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Back to the drawing board again for local elections

Comment & Opinion

It will take you over two hours to drive from Blacksod on the Erris peninsula to Delphi, just shy of the Mayo/Galway border at Leenane.
Not alone will you still be in the same county, you will still be in the same local electoral area, the vast West Mayo Municipal District.
It’s the same journey time that will take you from Galway City to Dublin, across six counties and countless local electoral areas.
How, therefore, can you call it a ‘local’ electoral area – or a ‘municipal district’ to give it the new title in place since the 2014 local elections – if it takes you that long to get from one end to the other?
It was well flagged in advance that the West Mayo Municipal District was far too big. The same warning went out about the Claremorris Municipal District, stretching from the bridge in Shrule to the Mayo/Sligo border in Charlestown.
They were all part of local government ‘reforms’, which included the abolition of the town councils. Many of the proposals were, justifiably, condemned.
But they were passed. Since then we’ve heard from several former town councillors that some government in the future will come to power with the reinstatement of town councils as part of its manifesto.
Maybe, maybe not. But after just one term, the changes made to local electoral areas are being reversed, vindicating the warnings and criticisms so quickly ignored in 2013/14.
It was of no surprise to hear from the Local Electoral Area Boundary Committee Number 1 that the current West Mayo and Claremorris Municipal Districts were deemed to cover areas ‘disproportionately large’ for local electoral purposes.
Now, it is being proposed to split the West Mayo Municipal District into two for local elections – a three-seater Belmullet Local Electoral Area and a four-seater Westport Local Electoral Area, with the border being at Tiernaur.
Claremorris is somewhat different. A six seater, that local electoral area will include the towns of Ballinrobe, Ballyhaunis and Claremorris.
Charlestown and other parts in the north of the Claremorris Municipal District will join towns like Swinford and Foxford from the current Ballina Municipal District, and Kiltimagh from the Castlebar Municipal District, to form the Swinford Local Electoral Area, a four seater.
However, as the overall recommendations include that, generally, a local electoral area should not have any less than five councillors, or any more than seven, it is clear that exceptions have been made.
In all, there are five three-seat areas and 17 four-seat areas in the proposals.
However, the proposals also state that an administrative municipal district generally can not have any less than six members (councillors), the only exception being a five-seater where it is a five-seater local electoral area and recommended by the committee as needing to be a single municipal district.
So there is an obvious issue for proposed areas like Belmullet (three-seater), Westport and Swinford (four-seaters). All three are deemed too small to stand on their own as municipal districts.
It could be argued that it is not economically prudent to have a full municipal district for a three-seat local electoral area like Belmullet, with all the staff and officials that would be needed to run the area.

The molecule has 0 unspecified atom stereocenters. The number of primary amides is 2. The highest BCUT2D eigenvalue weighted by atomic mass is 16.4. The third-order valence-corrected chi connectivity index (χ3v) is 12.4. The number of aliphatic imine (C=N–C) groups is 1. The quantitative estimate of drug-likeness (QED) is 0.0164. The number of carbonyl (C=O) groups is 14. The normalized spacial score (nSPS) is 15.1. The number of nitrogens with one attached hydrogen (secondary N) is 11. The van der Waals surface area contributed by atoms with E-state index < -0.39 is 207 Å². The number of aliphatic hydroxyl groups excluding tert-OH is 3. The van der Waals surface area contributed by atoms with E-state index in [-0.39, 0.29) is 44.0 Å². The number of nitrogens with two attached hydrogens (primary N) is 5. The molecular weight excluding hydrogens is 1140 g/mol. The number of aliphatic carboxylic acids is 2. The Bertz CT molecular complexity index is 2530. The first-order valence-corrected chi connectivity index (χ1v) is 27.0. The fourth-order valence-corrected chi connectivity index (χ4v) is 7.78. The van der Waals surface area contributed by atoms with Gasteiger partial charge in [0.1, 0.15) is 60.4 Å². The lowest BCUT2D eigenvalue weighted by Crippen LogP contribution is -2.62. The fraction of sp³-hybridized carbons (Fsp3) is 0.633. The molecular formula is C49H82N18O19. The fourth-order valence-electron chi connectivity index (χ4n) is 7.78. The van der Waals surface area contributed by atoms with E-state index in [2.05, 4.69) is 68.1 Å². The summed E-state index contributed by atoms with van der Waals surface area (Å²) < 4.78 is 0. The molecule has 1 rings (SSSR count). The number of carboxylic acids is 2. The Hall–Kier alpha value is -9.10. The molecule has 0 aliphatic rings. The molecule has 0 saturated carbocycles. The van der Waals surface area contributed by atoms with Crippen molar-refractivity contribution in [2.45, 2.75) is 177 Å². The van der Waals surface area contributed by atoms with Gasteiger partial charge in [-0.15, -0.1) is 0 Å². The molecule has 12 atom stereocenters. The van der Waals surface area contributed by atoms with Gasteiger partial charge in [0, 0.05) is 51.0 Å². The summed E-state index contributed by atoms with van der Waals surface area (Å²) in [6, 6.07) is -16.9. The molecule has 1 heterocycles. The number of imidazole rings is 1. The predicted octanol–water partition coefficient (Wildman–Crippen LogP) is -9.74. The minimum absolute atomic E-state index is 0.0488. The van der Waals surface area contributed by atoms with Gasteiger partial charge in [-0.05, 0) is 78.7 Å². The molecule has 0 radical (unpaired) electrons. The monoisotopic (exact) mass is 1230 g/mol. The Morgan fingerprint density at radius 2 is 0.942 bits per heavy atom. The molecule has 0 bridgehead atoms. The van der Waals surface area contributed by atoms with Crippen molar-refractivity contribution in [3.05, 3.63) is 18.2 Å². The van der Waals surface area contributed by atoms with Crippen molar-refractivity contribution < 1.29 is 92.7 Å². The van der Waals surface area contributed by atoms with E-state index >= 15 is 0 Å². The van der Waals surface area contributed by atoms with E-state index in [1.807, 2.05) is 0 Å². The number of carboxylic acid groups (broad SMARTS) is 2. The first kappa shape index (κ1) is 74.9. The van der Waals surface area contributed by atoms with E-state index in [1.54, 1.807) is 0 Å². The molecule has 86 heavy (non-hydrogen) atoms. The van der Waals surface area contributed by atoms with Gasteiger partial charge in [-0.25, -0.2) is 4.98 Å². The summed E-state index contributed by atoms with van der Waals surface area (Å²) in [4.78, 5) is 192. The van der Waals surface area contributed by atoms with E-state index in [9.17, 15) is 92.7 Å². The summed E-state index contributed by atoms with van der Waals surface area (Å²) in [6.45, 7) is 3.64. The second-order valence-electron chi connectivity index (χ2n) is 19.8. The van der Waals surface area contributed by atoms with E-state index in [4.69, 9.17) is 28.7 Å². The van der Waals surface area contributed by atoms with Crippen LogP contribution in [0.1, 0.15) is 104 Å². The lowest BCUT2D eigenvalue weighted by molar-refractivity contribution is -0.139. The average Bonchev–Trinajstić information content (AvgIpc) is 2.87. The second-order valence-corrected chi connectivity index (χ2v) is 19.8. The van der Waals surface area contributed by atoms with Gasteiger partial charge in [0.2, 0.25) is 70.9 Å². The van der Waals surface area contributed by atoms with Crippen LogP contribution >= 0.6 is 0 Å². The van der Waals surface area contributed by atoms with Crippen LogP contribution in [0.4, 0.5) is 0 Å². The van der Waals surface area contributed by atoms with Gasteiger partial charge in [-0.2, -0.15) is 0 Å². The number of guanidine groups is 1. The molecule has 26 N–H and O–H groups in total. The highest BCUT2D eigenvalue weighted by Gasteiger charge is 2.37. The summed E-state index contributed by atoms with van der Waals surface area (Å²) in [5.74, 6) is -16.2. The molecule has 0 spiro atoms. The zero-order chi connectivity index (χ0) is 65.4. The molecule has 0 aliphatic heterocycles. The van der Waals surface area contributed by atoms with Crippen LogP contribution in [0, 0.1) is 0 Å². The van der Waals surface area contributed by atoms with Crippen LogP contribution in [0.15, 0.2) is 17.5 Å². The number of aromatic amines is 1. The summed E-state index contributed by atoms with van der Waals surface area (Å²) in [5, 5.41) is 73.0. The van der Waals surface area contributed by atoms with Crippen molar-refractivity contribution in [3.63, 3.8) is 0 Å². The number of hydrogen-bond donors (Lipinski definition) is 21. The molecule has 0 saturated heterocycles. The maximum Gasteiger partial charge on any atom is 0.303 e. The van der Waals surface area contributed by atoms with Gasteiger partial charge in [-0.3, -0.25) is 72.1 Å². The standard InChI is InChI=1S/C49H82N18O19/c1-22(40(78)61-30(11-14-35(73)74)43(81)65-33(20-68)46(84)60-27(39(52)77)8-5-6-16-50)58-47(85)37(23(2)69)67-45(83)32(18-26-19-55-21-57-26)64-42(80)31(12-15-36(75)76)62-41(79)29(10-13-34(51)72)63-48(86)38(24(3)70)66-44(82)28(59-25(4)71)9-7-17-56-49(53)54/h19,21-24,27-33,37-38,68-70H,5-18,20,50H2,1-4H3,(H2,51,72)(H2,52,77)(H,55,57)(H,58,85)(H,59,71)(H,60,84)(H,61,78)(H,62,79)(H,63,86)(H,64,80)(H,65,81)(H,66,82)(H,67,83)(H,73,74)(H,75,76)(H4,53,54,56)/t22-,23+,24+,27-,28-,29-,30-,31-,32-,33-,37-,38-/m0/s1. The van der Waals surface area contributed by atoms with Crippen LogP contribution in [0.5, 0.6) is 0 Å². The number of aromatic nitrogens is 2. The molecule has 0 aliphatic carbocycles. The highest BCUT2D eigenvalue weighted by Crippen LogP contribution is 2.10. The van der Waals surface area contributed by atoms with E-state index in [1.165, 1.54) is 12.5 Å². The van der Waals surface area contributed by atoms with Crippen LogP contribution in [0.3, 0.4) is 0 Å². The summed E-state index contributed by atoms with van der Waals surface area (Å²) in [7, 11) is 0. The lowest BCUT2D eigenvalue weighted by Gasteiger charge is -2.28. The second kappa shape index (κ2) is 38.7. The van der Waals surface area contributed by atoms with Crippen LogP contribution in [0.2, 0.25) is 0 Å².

These challenges are rooted in the depopulation of so many of these areas on the periphery of the country. If you want an illustration of how far behind too many parts of our county have been let fall, well there you have it.
But what is to be done with such areas as far as local government goes?
The proposal is that the West Mayo Municipal District will remain in situ, though renamed as the Westport/Belmullet Municipal District. Meetings will take place with three councillors from Belmullet and four councillors from Westport.
Likewise the Claremorris/Swinford area, which will now become a large ten-seater municipal district for administrative purposes.
Flaw
But this is where there is quite a big flaw in the proposals.
How will responsibility be demarcated between the local electoral areas? The recommendations are quite clear.
“Municipal districts are comprised of one or more local electoral areas. Councillors elected to a local electoral area have functions in respect of the specified municipal district,” states the report.
So you will have the situation that councillors in Westport can have the power to decide on matters in Belmullet, where they have absolutely no mandate, and likewise Erris councillors in Westport or Louisburgh.
In the newly proposed Claremorris/Swinford Municipal District the same situation applies – councillors in Charlestown and Foxford can rule on matters in Shrule; councillors in Ballinrobe can rule on matters in Kiltimagh or Swinford.
While this is in effect how the Dáil functions, where TDs elected locally do not have the sole say in matters in their constituency, it is different at local government level, where that is exactly the way that councils operate. Funds are given to the county council and then split to the municipal districts.
Councillors in the districts have a say in how the money is spent locally.
But you could now have a situation where Westport electoral area candidates could out-vote Belmullet candidates when it comes to certain matters.
It is hard to see how such a situation would be democratic. Phil Hogan’s proposals, which were enacted for the 2014 Local Elections, were collectively called ‘Putting People First’.
Some year, hopefully, they will get it right.